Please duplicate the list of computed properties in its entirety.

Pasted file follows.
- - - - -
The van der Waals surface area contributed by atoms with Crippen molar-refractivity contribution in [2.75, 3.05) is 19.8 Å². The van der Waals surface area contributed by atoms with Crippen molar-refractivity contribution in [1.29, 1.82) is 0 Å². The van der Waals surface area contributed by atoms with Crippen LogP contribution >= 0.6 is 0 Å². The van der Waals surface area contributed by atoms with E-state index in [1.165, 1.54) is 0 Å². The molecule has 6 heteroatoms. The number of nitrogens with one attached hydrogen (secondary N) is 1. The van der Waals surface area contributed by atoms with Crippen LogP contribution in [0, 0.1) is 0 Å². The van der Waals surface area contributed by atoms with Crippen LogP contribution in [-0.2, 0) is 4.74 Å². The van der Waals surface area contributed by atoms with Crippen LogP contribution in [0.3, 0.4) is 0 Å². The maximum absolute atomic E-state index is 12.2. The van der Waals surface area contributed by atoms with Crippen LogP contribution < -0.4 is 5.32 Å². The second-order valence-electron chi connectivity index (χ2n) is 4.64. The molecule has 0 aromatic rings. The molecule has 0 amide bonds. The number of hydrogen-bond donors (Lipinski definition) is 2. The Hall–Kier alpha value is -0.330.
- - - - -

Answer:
The van der Waals surface area contributed by atoms with Crippen molar-refractivity contribution in [2.75, 3.05) is 19.8 Å². The van der Waals surface area contributed by atoms with Crippen molar-refractivity contribution in [1.29, 1.82) is 0 Å². The van der Waals surface area contributed by atoms with Crippen LogP contribution >= 0.6 is 0 Å². The van der Waals surface area contributed by atoms with E-state index in [1.165, 1.54) is 0 Å². The molecule has 6 heteroatoms. The number of nitrogens with one attached hydrogen (secondary N) is 1. The van der Waals surface area contributed by atoms with Crippen LogP contribution in [0, 0.1) is 0 Å². The van der Waals surface area contributed by atoms with Crippen LogP contribution in [-0.2, 0) is 4.74 Å². The van der Waals surface area contributed by atoms with Crippen LogP contribution in [0.3, 0.4) is 0 Å². The maximum absolute atomic E-state index is 12.2. The van der Waals surface area contributed by atoms with Crippen LogP contribution < -0.4 is 5.32 Å². The second-order valence-electron chi connectivity index (χ2n) is 4.64. The molecule has 0 aromatic rings. The molecule has 0 amide bonds. The number of hydrogen-bond donors (Lipinski definition) is 2. The Hall–Kier alpha value is -0.330.